Controversial DC Circuit Nominee Advances to Full Senate

Judge Justin Walker is sworn in prior to testifying before a Senate Judiciary Committee hearing on May 6, 2020. (Jonathan Ernst/Pool Photo via AP)

WASHINGTON (CN) — Democrats accused GOP colleagues of cronyism on Thursday as they pushed forward the D.C. Circuit nomination of a judge known to be a lifelong friend of Senate Majority Leader Mitch McConnell. 

The Senate Judiciary Committee propelled the nomination of 38-year-old U.S. District Judge Justin Walker, with Chair Lindsey Graham, R-S.C., making the appointment his first line of business when senators returned to Washington last month with the city still shut down due to Covid-19. 

But in the midst of a global pandemic and nationwide protests over racial injustice, Democrats are alarmed by the appointment of Walker, who, with just six months experience at the district level, has boldly declared it his mission to upend the Affordable Care Act, commonly known as Obamacare, and has come out against affirmative action. 

“Even in the middle of a pandemic, the Republican Party of America is not stopping its attack on the Affordable Care Act. And yet it has never, underline never, produced a substitute or an alternative,” Senator Dick Durbin, D-Ill., said, noting the most recent Trump nominee to take a seat on the D.C. appeals court, U.S. Circuit Judge Neomi Rao, has also openly voiced opposition to Obamacare.

Walker faced harsh questioning at his nomination hearing over his position that the Supreme Court ruling the Affordable Care Act constitutional was an “indefensible decision.” Democrats have repeatedly demanded to know why Republicans are rushing to confirm the nominee when the judge who will be vacating the seat on the appeals court will not step down until September. 

The E. Barrett Prettyman U.S. Courthouse, home of the D.C. Circuit Court of Appeals and U.S. District Court for the District of Columbia. (Courthouse News photo/Jack Rodgers)

Highlighting comments from Walker’s investiture speech in March, that although his “legal principles are prevalent, they have not yet prevailed,” Senator Richard Blumenthal, D-Conn., said the judge is mission-driven. 

“That’s his goal, as a judge. Policy-driven goals. And first among them to destroy the Affordable Care Act and our health care system,” Blumenthal said. 

Senator Kamala Harris, D-Calif., focused on Walker writing in 2018 that the nomination of Supreme Court Justice Brett Kavanaugh — who the Kentucky district judge once clerked for — would bring about a “conservative revolution as big as the Reagan Revolution” and predicting an end to affirmative action in America. 

“Let’s think about the message that advancing a judicial nominee like this sends to all of these communities of color and their allies, particularly at a time when people have taken to the streets to protest the violence and injustice that black people have faced for generations in America,” Harris said.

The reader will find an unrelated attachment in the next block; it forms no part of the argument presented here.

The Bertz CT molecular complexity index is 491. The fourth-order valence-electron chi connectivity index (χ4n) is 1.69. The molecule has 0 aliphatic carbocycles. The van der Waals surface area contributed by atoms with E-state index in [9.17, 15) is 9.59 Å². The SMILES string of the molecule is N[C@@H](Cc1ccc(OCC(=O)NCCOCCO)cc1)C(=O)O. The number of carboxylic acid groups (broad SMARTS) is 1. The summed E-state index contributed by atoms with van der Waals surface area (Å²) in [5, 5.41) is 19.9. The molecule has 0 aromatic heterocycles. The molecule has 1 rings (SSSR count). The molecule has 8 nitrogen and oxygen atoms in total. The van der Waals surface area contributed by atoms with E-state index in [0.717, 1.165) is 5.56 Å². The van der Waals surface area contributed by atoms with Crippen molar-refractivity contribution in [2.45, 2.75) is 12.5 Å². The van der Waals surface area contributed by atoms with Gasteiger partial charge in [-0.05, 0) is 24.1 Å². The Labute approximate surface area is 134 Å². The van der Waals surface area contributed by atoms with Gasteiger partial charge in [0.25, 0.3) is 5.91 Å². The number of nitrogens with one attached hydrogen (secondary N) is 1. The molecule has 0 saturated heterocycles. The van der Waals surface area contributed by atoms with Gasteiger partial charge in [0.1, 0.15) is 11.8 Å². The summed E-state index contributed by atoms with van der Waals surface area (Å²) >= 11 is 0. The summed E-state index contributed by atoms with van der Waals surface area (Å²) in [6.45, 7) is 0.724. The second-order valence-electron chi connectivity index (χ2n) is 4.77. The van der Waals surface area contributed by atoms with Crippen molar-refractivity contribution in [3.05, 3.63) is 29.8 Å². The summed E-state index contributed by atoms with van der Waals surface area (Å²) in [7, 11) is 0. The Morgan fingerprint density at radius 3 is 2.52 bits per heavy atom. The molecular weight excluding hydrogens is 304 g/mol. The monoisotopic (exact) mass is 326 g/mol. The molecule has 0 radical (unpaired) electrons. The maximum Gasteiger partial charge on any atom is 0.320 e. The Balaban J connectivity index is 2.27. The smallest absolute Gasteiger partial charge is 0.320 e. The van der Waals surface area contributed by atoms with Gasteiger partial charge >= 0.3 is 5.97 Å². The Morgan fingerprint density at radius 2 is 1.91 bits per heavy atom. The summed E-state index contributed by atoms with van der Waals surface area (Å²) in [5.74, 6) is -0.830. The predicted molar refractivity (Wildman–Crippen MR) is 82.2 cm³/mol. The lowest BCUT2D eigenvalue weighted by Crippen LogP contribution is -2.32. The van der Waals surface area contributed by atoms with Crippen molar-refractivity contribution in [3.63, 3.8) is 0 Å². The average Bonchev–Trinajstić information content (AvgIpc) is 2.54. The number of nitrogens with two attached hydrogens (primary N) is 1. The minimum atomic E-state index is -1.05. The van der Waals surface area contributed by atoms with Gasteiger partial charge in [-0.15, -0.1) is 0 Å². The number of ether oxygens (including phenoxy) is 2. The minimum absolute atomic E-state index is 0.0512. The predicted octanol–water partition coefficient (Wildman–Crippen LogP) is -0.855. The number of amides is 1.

A long list of organizations have opposed Walker’s nomination, among them the Human Rights Coalition, National Education Association and NAACP. 

But Democrats argue that Walker’s firm conservative stances, spurring strong criticism over his nomination, are exactly what earned him a fast-track appointment to the D.C. Circuit, known to be a farm team for the Supreme Court. Four of the nine current justices sat on the appeals court before their appointment to the Supreme Court. 

Lena Zwarensteyn, director of the Leadership Conference on Civil and Human Rights’ Fair Courts Campaign, said in a statement following Thursday’s vote that while communities are devastated by Covid-19 and police brutality, Republicans are prioritizing an unfit judicial nominee. 

“Their desperate rush to fill a seat not scheduled to become vacant until September – in the midst of this crisis – is shameful,” Zwarensteyn said. 

Democrats had called on Walker to commit to recuse himself from any cases involving the Affordable Care Act if confirmed. The judge declined during his nomination hearing, saying he must “take every case case-by-case with an open mind.”

But Alliance for Justice President Nan Aron said that demand is inherently problematic. 

“The problem with him recusing himself is he has been outspoken on so many issues,” she said. 

Aron argued that over the years Republicans have specifically elevated judges to appeals courts “who will turn the clock back on the advances in progress made in civil rights.”

“The whole reason he’s been nominated is his soldiering on as an advocate for the right wing, which pleases Mitch McConnell [to] no end,” Aron said. 

Before Thursday’s vote, Durbin called on GOP senators to be honest with themselves, saying that in the entire United States there must be a conservative judge qualified for the appointment to the second highest court in the land. 

“This man is not that person,” he said, “and we all know it.”

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